The commercial alternatives in both the California and Oregon sectors of the Klamath Management Zone are provided primarily by a range of monthly Chinook quotas between June and August, with some additional time for the Oregon sector in May.

The alternatives for commercial seasons south of the Klamath Management Zone vary considerably, with constraints primarily intended to protect Sacramento River fall Chinook and California Coastal Chinook. In general, the commercial alternatives in these management areas (Fort Bragg, San Francisco, and Monterey) provide similar or increased levels of opportunity compared to last year.

Concerns Regarding Southern Resident Killer Whales 

At the Vancouver meeting, National Marine Fisheries Service (NMFS) announced plans to look further into the effects of Council-area fisheries on southern resident killer whales, which are listed as endangered. The Council will work collaboratively with NMFS on this issue beginning in 2019.

Council Chair Phil Anderson, who also serves on the Governor’s Southern Resident Killer Whale Task Force, said, “I don’t think there’s any question that southern resident killer whales are in peril. Pollution, noise disturbance, and lack of prey are the main factors believed to be responsible for the decline. It will be important for the Pacific Council to understand the impacts of the prey base associated with their needs when they consider seasons in April. We would like to discuss these issues with NOAA before we make our final recommendations.”

Management Process

Public hearings to receive input on the alternatives are scheduled for March 25 in Westport, Washington and Coos Bay, Oregon, and for March 26 in Ukiah, California. The Council will consult with scientists, hear public comment, revise preliminary decisions, and choose a final alternative at its meeting April 11-15 in Rohnert Park, California.

The Council will forward its final season recommendations to National Marine Fisheries Service for its approval and implementation by May 1.

All Council meetings are open to the public.

Council Role

The Pacific Fishery Management Council is one of eight regional fishery management councils established by the Magnuson Fishery Conservation and Management Act of 1976 for the purpose of managing fisheries 3-200 miles offshore of the United States of America coastline. The Pacific Council recommends management measures for fisheries off the coasts of California, Oregon, and Washington.


On the Web


April 9-16, 2019 Council Meeting Information

Tuesday, March 12th, 2019

April 9-16, 2019 Council Meeting Information

The Pacific Fishery Management Council and its advisory bodies will meet April 9-16, 2019 in Rohnert Park, California, at the following location:

DoubleTree by Hilton Sonoma
One Doubletree Drive
Rohnert Park, CA 94928
Phone: 707-584-5466

Briefing Book (meeting materials)

Download the Agenda and meeting Notice

Briefing Book Public Comment Deadlines (E-Portal)

Visit the April 2019 Council Meeting E-portal to submit your written comment. Select the agenda item you are interested in commenting on and either enter your comments in the text box, or upload a file containing your comments in .pdf format. You will be limited to one comment per agenda item in advance of the initial advanced briefing book public comment deadline which is Tuesday, March 19th, 5:00 pm, Pacific Time.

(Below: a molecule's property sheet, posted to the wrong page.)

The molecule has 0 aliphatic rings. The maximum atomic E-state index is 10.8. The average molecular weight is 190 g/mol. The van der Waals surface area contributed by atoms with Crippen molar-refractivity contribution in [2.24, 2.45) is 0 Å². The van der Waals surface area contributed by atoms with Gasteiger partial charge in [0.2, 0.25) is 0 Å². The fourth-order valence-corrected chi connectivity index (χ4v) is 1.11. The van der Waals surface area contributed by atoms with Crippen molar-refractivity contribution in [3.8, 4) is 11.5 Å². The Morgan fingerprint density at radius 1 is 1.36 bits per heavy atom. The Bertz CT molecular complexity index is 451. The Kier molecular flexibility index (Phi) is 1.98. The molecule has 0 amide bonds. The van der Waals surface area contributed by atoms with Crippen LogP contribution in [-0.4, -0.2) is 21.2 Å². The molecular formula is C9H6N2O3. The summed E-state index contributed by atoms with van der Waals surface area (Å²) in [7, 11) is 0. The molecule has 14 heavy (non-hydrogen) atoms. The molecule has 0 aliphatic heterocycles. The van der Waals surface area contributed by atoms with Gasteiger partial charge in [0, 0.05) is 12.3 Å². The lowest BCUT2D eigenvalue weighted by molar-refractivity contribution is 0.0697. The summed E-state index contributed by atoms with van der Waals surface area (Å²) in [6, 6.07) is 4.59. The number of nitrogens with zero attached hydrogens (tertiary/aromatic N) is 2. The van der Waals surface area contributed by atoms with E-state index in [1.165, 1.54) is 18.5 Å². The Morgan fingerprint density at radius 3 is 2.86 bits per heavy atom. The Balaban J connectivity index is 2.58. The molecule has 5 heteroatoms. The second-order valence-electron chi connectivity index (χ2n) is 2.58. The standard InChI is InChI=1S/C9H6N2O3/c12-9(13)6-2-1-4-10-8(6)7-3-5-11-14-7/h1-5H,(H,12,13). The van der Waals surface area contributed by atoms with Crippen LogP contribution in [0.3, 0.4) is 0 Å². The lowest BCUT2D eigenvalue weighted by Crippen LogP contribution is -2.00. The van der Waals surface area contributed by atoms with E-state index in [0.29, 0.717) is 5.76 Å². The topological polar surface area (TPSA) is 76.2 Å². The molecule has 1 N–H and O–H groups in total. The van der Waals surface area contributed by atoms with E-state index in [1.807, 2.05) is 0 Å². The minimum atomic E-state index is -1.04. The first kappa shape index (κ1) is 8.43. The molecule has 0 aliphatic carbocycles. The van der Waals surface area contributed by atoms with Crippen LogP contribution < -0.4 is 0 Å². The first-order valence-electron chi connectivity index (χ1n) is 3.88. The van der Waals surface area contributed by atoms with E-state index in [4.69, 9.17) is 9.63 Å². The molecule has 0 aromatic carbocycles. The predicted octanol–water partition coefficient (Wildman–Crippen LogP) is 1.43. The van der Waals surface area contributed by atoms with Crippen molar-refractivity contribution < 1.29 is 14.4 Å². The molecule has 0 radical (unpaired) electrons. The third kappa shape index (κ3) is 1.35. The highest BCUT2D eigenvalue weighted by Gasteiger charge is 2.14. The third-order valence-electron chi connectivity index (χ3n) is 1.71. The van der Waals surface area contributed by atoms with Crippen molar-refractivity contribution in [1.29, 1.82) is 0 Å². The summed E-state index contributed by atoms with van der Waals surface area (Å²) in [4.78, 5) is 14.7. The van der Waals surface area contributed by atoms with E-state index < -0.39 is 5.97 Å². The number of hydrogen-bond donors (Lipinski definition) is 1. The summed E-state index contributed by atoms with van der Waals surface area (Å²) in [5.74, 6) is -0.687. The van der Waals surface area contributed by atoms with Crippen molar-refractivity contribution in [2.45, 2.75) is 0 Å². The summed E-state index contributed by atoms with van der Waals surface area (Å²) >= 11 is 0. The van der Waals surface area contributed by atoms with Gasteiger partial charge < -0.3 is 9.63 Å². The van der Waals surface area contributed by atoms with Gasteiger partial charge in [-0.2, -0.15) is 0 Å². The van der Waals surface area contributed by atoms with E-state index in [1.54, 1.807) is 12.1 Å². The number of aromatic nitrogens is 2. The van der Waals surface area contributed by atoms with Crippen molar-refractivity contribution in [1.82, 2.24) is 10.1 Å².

You will then be allowed one more comment opportunity between 5:01 p.m., March 19 and the supplemental public comment deadline (5:00 p.m., Monday, April 1, 2019), which will allow you to review the advanced briefing materials scheduled to be posted to the Council website no later than Friday, March 22, 2019 (afternoon).

If you have additional questions regarding the Pacific Fishery Management Council E-Portal for Public Comment:

Public Comment Guidelines “After the Supplemental Deadline”

Written comments after the supplemental comment period will only be accepted at the Council meeting and must be in support of oral testimony. In order to be available to the Council during an agenda item, written comments must be brought to the Secretariat no later than 5 pm the day before the corresponding agenda item is scheduled on the Council’s agenda.

Comments received by 5 pm will be uploaded by staff to the Council’s E-Portal shortly thereafter. Any written comments received after that time will be uploaded the following day after 5 pm.

The public should be aware that the Council and it’s advisory bodies may not have time to thoroughly review written comments submitted at the meeting. The Council will not pay for comments transmitted to the meeting hotel. Comments submitted that are not in support of oral testimony will need to be resubmitted during an open comment period for a future Council meeting.

How to Submit PowerPoint Presentations or Videos

If your comments contain a PowerPoint presentation or video, such PowerPoints and videos need to be turned in no later than 5 pm the day before the corresponding agenda item is scheduled on the Council’s agenda. PowerPoints and videos must be sent to: Please see the Protocol Policy on submitting electronic slide presentation materials at the Council meetings for full direction, expectations, and equipment available for use during presentations.